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Radiofrequency ablation

Last revised by Dr Francis Deng on 25 Nov 2021

Radiofrequency ablation (RFA) is a medical procedure that uses a high-frequency alternating current produced by a radiofrequency generator oscillating in a closed-loop circuit. This current heats a needle to over 60°C, which is used to cause intentional protein denaturation and tissue damage 1.


  • tumor ablation: established for the local destruction of liver, lung, and bone tumors, e.g. HCC and osteoid osteoma
  • cardiac arrhythmia: used in the treatment of an abnormally discharging focus within the heart
  • ablation neurotomy and pain management for specific nerve plexuses or Morton neuroma
  • varicose veins: an alternative to sclerotherapy, as the produced heat causes closure of the affected vein


  • thermal injuries to the adjacent structures: in liver tumor ablation, this means potential injury to the diaphragm, colon, gallbladder, or bile ducts, which may result in perforation, leakage of secretions, or stricture formation 2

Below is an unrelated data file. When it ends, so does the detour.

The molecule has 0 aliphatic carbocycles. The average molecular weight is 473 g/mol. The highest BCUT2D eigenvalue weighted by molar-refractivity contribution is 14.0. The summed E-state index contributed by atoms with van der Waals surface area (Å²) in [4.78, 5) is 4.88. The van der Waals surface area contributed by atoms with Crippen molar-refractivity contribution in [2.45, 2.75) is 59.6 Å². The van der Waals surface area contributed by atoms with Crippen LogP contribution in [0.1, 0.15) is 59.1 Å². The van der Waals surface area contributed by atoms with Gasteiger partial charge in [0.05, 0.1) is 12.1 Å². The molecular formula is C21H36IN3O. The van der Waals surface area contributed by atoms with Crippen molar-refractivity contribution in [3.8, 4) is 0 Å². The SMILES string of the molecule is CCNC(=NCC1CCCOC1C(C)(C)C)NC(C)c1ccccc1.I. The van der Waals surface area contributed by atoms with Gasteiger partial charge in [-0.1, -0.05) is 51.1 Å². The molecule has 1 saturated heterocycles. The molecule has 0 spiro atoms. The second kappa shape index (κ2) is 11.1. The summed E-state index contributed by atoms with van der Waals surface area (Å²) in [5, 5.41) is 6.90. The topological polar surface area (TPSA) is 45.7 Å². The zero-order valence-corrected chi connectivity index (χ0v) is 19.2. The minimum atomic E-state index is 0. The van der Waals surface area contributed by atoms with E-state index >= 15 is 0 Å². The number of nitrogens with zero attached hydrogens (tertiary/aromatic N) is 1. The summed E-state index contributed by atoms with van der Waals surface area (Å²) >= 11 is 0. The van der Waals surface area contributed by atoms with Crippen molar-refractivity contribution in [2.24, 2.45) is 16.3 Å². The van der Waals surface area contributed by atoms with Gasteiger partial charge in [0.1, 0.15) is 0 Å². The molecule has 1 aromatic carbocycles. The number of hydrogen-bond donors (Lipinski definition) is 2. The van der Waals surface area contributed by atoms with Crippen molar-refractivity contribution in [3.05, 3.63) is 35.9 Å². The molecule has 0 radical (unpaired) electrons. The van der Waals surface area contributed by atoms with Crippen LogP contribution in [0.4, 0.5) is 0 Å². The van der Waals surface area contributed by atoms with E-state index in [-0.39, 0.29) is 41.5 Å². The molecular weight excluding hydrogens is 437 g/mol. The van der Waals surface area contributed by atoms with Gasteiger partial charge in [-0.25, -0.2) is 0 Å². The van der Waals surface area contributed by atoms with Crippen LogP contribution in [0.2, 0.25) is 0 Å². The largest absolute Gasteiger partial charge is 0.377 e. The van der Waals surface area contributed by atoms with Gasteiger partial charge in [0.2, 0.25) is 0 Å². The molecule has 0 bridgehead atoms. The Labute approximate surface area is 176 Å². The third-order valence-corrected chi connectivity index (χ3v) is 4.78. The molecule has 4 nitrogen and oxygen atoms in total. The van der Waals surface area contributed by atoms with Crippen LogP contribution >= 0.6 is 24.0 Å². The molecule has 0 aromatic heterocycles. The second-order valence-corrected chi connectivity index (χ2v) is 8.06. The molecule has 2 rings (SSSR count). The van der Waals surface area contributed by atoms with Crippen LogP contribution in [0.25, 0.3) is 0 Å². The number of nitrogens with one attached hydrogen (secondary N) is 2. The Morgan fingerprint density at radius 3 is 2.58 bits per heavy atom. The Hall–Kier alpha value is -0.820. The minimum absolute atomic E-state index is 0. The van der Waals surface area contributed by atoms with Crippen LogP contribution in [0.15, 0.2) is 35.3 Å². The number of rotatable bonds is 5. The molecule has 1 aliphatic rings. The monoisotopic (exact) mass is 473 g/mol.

• pneumothorax and pleural effusion: in lung tumor ablation
  • hemorrhage: small vessels are more liable to hemorrhage more than large vessels which are rather protected by "heat sink" effect of flowing blood
  • infection is a relatively low risk of radiofrequency ablation
  • tumor seeding along the needle track
  • post-ablation syndrome: flu-like symptoms, including low-grade fever, chills, nausea, pain, and malaise. It is a self-limited condition that usually begins three days after ablation
  • dysfunction of a cardiac pacemaker or defibrillator due to the use of radiofrequency waves

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Cases and figures

  • Case 1: osteoid osteoma
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